Yesterday, Moody's Investors Service published a piece entitled, "Fed's New Overnight Reverse Repo Facility Offers Supply Benefits to US Money Market Funds," which says, "On Monday, the Federal Reserve Bank of New York (FRBNY) initiated a new overnight fixed-rate reverse repo facility in an effort to provide the US Federal Reserve (Fed) with greater control over short-term rates. The new facility will significantly increase the supply of high-quality liquid assets available in the market, a credit positive for US money market funds and particularly the 94 money market funds eligible to participate in the facility."

V.P. and Senior Analyst Rory Callagy writes, "Under the new facility, a wide range of counterparties are eligible to lend cash to the Fed on an overnight basis, with the loans collateralized by US Treasury securities held in the Fed's $3.4 trillion System Open Market Account (SOMA) portfolio. The Fed set the initial rate at which it is willing to borrow at one basis point, but indicated that this rate could move up to as high as five basis points. Facility participants will initially be limited to maximum loans of $500 million with the potential for that limit to increase to $1 billion over the life of the facility. In addition to the 94 eligible money market funds, the remaining participants include six government-sponsored entities, 18 banks and the 21 primary broker-dealers. The Fed expects the facility to conduct overnight operations through January 2014."

He explains, "The liquidity and credit profiles of money market funds stand to benefit from an increase in the supply of high-quality short-term assets, such as US Treasury and agency securities, at a time when these assets are scarce owing to high demand. The facility will be particularly beneficial as regulatory-driven bank deleveraging has reduced the level of short-term broker dealer repos available to money market funds. Greater supply of high-quality short-term assets will benefit all US money market funds, but the 94 eligible money market funds will benefit most, as they are the only ones eligible to access reverse repos with the Fed."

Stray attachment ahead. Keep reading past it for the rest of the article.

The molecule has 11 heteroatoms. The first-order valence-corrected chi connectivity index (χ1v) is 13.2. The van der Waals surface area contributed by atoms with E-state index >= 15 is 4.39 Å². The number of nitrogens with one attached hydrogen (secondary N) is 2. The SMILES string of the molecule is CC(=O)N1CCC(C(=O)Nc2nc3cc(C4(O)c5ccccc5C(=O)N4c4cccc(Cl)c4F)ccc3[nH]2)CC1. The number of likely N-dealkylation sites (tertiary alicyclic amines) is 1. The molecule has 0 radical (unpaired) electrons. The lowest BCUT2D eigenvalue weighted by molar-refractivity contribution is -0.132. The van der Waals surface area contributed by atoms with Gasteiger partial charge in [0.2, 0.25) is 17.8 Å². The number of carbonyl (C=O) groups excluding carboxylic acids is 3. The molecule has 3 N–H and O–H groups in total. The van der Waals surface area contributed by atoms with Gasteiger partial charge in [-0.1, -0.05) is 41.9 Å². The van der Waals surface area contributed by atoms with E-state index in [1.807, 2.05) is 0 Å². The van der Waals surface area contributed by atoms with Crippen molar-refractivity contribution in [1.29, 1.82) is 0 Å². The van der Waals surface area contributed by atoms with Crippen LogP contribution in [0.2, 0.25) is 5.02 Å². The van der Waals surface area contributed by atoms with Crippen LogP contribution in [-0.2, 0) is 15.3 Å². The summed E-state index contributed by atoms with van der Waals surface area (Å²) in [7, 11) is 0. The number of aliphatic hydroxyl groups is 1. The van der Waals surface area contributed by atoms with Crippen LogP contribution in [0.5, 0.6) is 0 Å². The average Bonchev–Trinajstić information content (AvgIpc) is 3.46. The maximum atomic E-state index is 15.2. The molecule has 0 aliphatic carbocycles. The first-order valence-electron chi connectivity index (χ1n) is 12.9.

Finally, Moody's adds, "Another benefit to money market funds is that the reverse repo facility will tend to set a floor on money market rates, reducing the risk of increased waivers of money market fund fees. Investors are not likely to accept lower overnight lending rates than the benchmark rate paid by the Fed. That rate backstop will help money market fund managers, who have struggled to generate returns in a low-yield environment, and continue to waive management fees in order to deliver a positive net yield. US money market funds have waived $18 billion in fees over the last four years, including $4.8 billion in 2012. The Fed's new facility is likely to provide fee pressure relief over time as the Fed increases its reverse repo overnight borrowing rate."

In other news, the U.S. Treasury's Office of Financial Research (OFR) released a report on "Asset Management and Financial Stability" which says, "The OFR delivered this report, Asset Management and Financial Stability, to the Financial Stability Oversight Council (Council) on ways that activities in the asset management industry could pose risks to the financial stability of the United States by creating, amplifying, or transmitting stress through the financial system. The OFR studied the activities of asset management firms and funds at the request of the Council. In developing the report, the OFR staff reviewed existing research, analyzed industry data, interviewed market participants, and consulted extensively with Council member agencies."

It explains, "This report provides a brief overview of the asset management industry and an analysis of how asset management firms and the activities in which they engage can introduce vulnerabilities that could pose, amplify, or transmit threats to financial stability. The Financial Stability Oversight Council (the Council) decided to study the activities of asset management firms to better inform its analysis of whether -- and how -- to consider such firms for enhanced prudential standards and supervision under Section 113 of the Dodd-Frank Act. The Council asked the Office of Financial Research (OFR), in collaboration with Council members, to provide data and analysis to inform this consideration. This study responds to that request by analyzing industry activities, describing the factors that make the industry and individual firms vulnerable to financial shocks, and considering the channels through which the industry could transmit risks across financial markets."

Finally, the introduction says, "The report does not focus on particular risks posed by money market funds. In November 2012, the Council released a detailed analysis of these funds and their risks, and the Securities and Exchange Commission (SEC) recently proposed additional reforms. In addition, the activities and risks posed by hedge funds, private equity, and other private funds are not addressed in detail. Additional analysis will be conducted in conjunction with further analysis of data that these funds have begun to file on Form PF. The OFR, SEC, and Commodity Futures Trading Commission (CFTC) are currently evaluating these data for monitoring purposes."

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